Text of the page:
Hackman, Gene 2 - Content
Hackman, Gene 2
Retirement is hard choice for many actors
From the Oct. 10, 2008, Deseret News
Cary Grant was a class act right up to the end of his Hollywood career, which he concluded by doing that rarest of things — retiring. And he did so when he could have gone on making movies for another two decades.
He wasn't ill, he wasn't tired. In fact, when his last picture, "Walk, Don't Run," was released in 1966, Grant was, at 62, still vital, vibrant and had big-screen charisma to spare.
He didn't walk away from movies because he wasn't getting offers. He just walked away.
By contrast, one of Grant's contemporaries, Laurence Olivier — one of the most celebrated actors of all time — continued to make movies until his death at 82, and most were terrible ("Inchon," "The Jazz Singer"). He also did TV commercials, giving comics a field day and leaving younger moviegoers unaware of his earlier heyday.
When to take that final bow is a crapshoot, of course. Will a beloved star's last film provide a graceful curtain call or an embarrassment? Will he/she be remembered for a legacy of great work or will a bad final choice be all that is recalled?
For the most part, in the long run, I think people tend to remember the good. Today, Olivier's memory is largely connected to his best work.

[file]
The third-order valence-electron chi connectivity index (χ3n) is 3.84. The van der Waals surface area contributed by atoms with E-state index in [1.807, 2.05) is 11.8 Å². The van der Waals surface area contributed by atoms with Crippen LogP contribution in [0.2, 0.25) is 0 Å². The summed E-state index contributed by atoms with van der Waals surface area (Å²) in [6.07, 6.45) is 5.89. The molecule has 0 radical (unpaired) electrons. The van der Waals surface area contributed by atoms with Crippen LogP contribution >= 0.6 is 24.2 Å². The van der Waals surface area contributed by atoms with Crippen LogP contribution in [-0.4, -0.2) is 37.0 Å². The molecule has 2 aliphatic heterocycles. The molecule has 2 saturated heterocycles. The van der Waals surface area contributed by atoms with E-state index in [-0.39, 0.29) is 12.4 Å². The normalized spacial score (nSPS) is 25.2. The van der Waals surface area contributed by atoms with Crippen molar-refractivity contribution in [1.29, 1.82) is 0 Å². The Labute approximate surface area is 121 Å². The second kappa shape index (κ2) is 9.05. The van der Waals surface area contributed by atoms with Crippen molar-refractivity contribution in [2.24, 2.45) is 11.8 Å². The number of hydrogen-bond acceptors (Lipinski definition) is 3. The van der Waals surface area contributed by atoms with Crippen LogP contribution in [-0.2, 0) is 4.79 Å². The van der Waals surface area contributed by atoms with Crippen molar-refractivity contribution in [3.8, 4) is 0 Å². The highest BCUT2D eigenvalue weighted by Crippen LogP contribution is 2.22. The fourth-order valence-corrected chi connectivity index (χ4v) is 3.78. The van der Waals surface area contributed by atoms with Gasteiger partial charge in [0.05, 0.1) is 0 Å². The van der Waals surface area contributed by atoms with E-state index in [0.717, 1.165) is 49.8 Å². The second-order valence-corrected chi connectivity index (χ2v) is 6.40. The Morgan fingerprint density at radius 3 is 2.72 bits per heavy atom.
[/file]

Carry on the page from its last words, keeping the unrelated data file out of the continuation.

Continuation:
Which brings us to Gene Hackman.
Now 78, the great American actor (and two-time Oscar-winner for "The French Connection" and "Unforgiven") has chosen to retire. Why? He says he's just not being offered good roles. As a result, he's taken to writing novels.
On a selfish level I find this quite sad. I'm a big fan and I always looked forward to seeing Hackman, whatever the movie (including his last film, "Welcome to Mooseport").
But who can blame him? Older actors are not particularly respected by the youth-oriented movie business.
On the other hand, take another couple of veteran Oscar-winners, Robert Duvall and Michael Caine — two guys who just keep on keepin' on.
Caine, 75, has always been a workaholic, churning out several movies each year. Many are less than memorable — but many are also unforgettable classics. Actually, churning out just a couple of films a year now is, for him, quite a slow-down.
One could also argue that it's not a bad gig to offer memorable support in 2008's biggest movie, "The Dark Knight." And over the past five years, Caine has been in some other pretty good pictures: "Children of Men," "The Prestige," "Flawless." And the one he did with Duvall, "Secondhand Lions."
Duvall, 77, also works a lot, shifting between starring and supporting roles, and also has a number of inarguable classics under his belt.
And like Caine, he's had some fine work come his way during the past five years, chiefly Kevin Costner's "Open Range" and the cable-TV miniseries "Broken Trail." And he gave a boost to "Thank You for Smoking," "Lucky You" and "We Own the Night."
Duvall also has the dubious distinction of playing Dad to both Will Ferrell in "Kicking and Screaming" and Vince Vaughn in the upcoming "Four Christmases."
When actors of this caliber show up in a movie ... even a lesser movie ... they bring something to the table that lifts the work to another level. They make the movie better. So it's great to have Duvall and Caine still working.
And I hope Hackman keeps himself open to the possibility of that great script that may yet come along.